Date
19 May 2019
Chinese President Xi Jinping delivers a keynote speech at the second Belt and Road Forum in Beijing on Friday. Photo: Reuters
Chinese President Xi Jinping delivers a keynote speech at the second Belt and Road Forum in Beijing on Friday. Photo: Reuters

China’s Belt and Road 2.0

China is hosting the second Belt and Road Forum for International Cooperation, a three-day event that got underway in Beijing on Thursday.

The Belt and Road Initiative (BRI) was first put forward by President Xi Jinping in October 2013. The words ‘belt’ and ‘road’ refer to Silk Road Economic Belt and the 21th Century Maritime Silk Road.

Though considered to be overly ambitious by many, Beijing has kept pushing the infrastructure-related project with great determination all these years.

What had been the result so far? Well, it depends how you look at it.

The BRI has, as of now, drawn in the participation of over 30 nations, including Italy, Switzerland and some other economies in Europe. This has exceeded initial expectations that the program will only develop into an alliance of developing nations.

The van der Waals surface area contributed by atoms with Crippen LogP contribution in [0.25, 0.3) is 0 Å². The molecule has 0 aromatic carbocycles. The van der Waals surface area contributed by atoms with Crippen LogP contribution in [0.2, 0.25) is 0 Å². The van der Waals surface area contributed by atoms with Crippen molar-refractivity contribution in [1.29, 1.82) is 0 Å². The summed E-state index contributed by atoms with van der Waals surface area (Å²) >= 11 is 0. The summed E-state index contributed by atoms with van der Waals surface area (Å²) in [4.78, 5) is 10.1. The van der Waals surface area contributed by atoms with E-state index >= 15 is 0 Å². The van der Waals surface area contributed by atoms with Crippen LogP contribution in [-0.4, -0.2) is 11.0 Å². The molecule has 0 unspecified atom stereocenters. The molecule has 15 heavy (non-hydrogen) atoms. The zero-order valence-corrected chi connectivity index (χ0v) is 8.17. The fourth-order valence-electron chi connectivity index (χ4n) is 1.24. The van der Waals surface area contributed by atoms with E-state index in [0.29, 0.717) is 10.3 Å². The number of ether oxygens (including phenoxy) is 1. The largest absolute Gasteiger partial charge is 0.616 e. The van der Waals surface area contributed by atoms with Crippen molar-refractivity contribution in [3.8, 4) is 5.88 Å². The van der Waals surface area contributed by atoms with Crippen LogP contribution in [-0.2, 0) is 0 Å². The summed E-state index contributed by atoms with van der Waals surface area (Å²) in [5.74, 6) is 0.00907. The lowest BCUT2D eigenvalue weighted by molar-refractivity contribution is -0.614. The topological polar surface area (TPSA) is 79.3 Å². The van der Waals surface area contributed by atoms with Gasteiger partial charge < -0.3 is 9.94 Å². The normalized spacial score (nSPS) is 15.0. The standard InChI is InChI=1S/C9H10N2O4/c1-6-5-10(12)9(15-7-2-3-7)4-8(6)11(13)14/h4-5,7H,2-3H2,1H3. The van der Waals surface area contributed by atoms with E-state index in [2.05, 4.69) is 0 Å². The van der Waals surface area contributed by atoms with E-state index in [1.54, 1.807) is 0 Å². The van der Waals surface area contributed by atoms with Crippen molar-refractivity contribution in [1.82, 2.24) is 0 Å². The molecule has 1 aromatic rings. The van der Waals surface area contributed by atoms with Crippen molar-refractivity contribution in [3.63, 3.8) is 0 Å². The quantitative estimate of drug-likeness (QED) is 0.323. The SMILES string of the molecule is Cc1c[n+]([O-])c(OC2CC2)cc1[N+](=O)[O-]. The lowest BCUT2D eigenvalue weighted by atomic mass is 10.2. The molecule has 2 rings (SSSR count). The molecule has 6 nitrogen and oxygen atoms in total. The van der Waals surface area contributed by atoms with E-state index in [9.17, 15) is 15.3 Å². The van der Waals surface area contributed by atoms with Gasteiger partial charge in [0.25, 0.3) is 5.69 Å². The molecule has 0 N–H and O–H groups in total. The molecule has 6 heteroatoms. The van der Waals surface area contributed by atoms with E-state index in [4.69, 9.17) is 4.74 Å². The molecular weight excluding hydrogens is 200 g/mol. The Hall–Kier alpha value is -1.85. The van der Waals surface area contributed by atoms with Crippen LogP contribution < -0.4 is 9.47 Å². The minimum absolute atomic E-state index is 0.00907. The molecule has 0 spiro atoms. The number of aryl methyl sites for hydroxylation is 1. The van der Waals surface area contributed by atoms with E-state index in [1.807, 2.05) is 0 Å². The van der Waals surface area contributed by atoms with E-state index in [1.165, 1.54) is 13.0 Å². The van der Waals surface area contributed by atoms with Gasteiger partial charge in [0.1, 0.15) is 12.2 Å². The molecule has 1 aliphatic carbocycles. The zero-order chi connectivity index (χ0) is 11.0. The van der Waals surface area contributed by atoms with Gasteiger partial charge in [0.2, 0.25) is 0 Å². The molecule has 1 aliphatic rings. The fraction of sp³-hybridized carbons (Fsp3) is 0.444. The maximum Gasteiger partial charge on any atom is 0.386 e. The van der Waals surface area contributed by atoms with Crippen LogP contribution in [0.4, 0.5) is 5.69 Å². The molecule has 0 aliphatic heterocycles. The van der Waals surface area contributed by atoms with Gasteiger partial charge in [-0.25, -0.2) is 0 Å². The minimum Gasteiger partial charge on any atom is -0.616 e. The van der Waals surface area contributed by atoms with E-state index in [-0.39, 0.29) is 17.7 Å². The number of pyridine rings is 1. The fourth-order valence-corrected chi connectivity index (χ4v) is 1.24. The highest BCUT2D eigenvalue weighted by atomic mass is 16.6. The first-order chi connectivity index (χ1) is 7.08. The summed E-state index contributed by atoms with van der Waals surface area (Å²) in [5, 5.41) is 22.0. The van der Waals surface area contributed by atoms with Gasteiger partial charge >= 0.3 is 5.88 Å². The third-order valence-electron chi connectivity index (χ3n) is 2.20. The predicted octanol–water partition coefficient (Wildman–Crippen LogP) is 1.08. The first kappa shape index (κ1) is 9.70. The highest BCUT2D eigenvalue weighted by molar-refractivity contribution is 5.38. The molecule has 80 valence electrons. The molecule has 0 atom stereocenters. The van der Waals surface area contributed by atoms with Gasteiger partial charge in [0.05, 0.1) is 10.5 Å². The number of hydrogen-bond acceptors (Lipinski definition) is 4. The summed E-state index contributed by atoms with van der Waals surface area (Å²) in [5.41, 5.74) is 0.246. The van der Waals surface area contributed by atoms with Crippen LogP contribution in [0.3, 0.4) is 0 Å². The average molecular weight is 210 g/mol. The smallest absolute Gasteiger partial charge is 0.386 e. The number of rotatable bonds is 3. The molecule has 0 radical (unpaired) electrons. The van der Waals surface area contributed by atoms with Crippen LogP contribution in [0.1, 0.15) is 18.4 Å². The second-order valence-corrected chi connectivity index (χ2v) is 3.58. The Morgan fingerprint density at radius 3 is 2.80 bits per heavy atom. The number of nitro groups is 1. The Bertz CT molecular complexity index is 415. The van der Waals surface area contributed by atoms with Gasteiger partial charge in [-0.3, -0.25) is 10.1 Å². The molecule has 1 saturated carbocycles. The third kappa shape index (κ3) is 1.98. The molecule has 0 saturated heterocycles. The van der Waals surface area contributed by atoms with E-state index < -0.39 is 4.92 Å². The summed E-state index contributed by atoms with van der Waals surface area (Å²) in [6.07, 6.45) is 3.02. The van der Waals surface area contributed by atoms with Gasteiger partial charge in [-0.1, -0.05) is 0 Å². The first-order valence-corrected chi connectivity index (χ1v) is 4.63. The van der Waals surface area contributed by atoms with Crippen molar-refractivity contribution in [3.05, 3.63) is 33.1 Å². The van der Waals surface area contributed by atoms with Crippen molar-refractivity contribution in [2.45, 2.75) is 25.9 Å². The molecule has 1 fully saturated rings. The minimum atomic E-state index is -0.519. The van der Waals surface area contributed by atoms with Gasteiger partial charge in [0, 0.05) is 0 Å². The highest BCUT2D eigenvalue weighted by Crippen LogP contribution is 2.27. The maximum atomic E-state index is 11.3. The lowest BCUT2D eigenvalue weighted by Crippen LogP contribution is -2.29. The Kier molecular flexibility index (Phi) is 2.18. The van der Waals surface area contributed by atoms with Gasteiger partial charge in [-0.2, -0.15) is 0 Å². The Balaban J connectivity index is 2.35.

But in terms of concrete results, there is yet to be any major Belt and Road project. The East Coast Railway Link in Malaysia was supposed to be a breakthrough, only to be suspended after a new government came in place in the country following an election last year.

Beijing will now unveil a revised Belt and Road plan, or BRI 2.0, at the current forum, according to Reuters.

China may agree to improve transparency of mega infrastructure projects, in order to ensure that the projects won’t saddle countries with unsustainable debt and to allay fears that the projects won’t undermine the participants’ sovereignty.

It is widely believed that through BRI, China intends to export its production capacity, capital, industry standards and spread its influence and values across the world.

It will help Chinese businesses open up new markets. China also plans to challenge the hegemony of the US in global politics and ideology.

Since BRI is an unprecedented plan that involves a dozens of nations, and they all have different claims and infrastructure systems, it is quite natural that the program has to evolve from time to time in order to attract different stakeholders.

This article appeared in the Hong Kong Economic Journal on April 24

Translation by Julie Zhu

[Chinese version 中文版]

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RC

Hong Kong Economic Journal columnist

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